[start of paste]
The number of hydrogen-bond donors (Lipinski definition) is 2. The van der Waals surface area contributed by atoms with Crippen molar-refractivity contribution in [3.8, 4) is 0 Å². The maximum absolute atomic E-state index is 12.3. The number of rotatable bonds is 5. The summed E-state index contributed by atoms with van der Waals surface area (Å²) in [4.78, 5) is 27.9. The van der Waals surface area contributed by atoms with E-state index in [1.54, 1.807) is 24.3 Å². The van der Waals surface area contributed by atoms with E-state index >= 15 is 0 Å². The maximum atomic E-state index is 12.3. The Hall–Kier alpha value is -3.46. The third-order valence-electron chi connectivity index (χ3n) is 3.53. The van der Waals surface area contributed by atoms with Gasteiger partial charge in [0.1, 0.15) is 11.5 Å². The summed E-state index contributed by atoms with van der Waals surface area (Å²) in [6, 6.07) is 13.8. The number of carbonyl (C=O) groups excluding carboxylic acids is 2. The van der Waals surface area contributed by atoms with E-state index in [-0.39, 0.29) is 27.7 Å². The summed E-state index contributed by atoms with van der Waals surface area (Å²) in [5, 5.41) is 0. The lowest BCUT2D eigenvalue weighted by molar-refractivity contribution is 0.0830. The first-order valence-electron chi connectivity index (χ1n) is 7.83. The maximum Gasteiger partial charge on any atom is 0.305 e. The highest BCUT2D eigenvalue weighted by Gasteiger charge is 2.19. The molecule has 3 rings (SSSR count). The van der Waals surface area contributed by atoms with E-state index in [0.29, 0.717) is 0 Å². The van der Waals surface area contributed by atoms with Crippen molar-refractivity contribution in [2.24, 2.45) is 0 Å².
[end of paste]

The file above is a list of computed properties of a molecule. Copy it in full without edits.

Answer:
The number of hydrogen-bond donors (Lipinski definition) is 2. The van der Waals surface area contributed by atoms with Crippen molar-refractivity contribution in [3.8, 4) is 0 Å². The maximum absolute atomic E-state index is 12.3. The number of rotatable bonds is 5. The summed E-state index contributed by atoms with van der Waals surface area (Å²) in [4.78, 5) is 27.9. The van der Waals surface area contributed by atoms with E-state index in [1.54, 1.807) is 24.3 Å². The van der Waals surface area contributed by atoms with E-state index >= 15 is 0 Å². The maximum atomic E-state index is 12.3. The Hall–Kier alpha value is -3.46. The third-order valence-electron chi connectivity index (χ3n) is 3.53. The van der Waals surface area contributed by atoms with Gasteiger partial charge in [0.1, 0.15) is 11.5 Å². The summed E-state index contributed by atoms with van der Waals surface area (Å²) in [6, 6.07) is 13.8. The number of carbonyl (C=O) groups excluding carboxylic acids is 2. The van der Waals surface area contributed by atoms with E-state index in [-0.39, 0.29) is 27.7 Å². The summed E-state index contributed by atoms with van der Waals surface area (Å²) in [5, 5.41) is 0. The lowest BCUT2D eigenvalue weighted by molar-refractivity contribution is 0.0830. The first-order valence-electron chi connectivity index (χ1n) is 7.83. The maximum Gasteiger partial charge on any atom is 0.305 e. The highest BCUT2D eigenvalue weighted by Gasteiger charge is 2.19. The molecule has 3 rings (SSSR count). The van der Waals surface area contributed by atoms with E-state index in [0.29, 0.717) is 0 Å². The van der Waals surface area contributed by atoms with Crippen molar-refractivity contribution in [2.24, 2.45) is 0 Å².